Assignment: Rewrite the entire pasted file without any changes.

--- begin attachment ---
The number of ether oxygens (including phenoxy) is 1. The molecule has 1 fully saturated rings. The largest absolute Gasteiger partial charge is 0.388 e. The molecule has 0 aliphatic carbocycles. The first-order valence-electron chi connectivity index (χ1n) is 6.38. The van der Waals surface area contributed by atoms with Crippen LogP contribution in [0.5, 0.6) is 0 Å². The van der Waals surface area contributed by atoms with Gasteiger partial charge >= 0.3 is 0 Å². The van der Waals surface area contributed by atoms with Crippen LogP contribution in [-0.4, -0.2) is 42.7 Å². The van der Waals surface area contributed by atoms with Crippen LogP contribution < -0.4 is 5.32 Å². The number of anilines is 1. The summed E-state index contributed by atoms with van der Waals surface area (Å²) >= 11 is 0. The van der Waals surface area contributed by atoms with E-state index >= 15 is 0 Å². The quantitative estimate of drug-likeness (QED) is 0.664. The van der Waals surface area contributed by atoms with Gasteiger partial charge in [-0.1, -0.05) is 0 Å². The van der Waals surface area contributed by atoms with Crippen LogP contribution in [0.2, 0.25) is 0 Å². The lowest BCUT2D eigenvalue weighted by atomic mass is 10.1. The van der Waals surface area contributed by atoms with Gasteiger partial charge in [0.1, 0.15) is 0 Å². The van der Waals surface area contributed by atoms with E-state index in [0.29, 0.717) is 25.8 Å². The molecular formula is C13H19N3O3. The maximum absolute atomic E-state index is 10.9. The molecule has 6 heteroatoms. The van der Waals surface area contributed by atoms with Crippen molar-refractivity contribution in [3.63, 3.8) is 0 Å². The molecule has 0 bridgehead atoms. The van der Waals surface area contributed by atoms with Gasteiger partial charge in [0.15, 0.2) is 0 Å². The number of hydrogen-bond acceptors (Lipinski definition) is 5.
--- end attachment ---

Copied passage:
The number of ether oxygens (including phenoxy) is 1. The molecule has 1 fully saturated rings. The largest absolute Gasteiger partial charge is 0.388 e. The molecule has 0 aliphatic carbocycles. The first-order valence-electron chi connectivity index (χ1n) is 6.38. The van der Waals surface area contributed by atoms with Crippen LogP contribution in [0.5, 0.6) is 0 Å². The van der Waals surface area contributed by atoms with Gasteiger partial charge >= 0.3 is 0 Å². The van der Waals surface area contributed by atoms with Crippen LogP contribution in [-0.4, -0.2) is 42.7 Å². The van der Waals surface area contributed by atoms with Crippen LogP contribution < -0.4 is 5.32 Å². The number of anilines is 1. The summed E-state index contributed by atoms with van der Waals surface area (Å²) >= 11 is 0. The van der Waals surface area contributed by atoms with E-state index >= 15 is 0 Å². The quantitative estimate of drug-likeness (QED) is 0.664. The van der Waals surface area contributed by atoms with Gasteiger partial charge in [-0.1, -0.05) is 0 Å². The van der Waals surface area contributed by atoms with Crippen LogP contribution in [0.2, 0.25) is 0 Å². The lowest BCUT2D eigenvalue weighted by atomic mass is 10.1. The van der Waals surface area contributed by atoms with Gasteiger partial charge in [0.1, 0.15) is 0 Å². The van der Waals surface area contributed by atoms with E-state index in [0.29, 0.717) is 25.8 Å². The molecular formula is C13H19N3O3. The maximum absolute atomic E-state index is 10.9. The molecule has 6 heteroatoms. The van der Waals surface area contributed by atoms with Crippen molar-refractivity contribution in [3.63, 3.8) is 0 Å². The molecule has 0 bridgehead atoms. The van der Waals surface area contributed by atoms with Gasteiger partial charge in [0.15, 0.2) is 0 Å². The number of hydrogen-bond acceptors (Lipinski definition) is 5.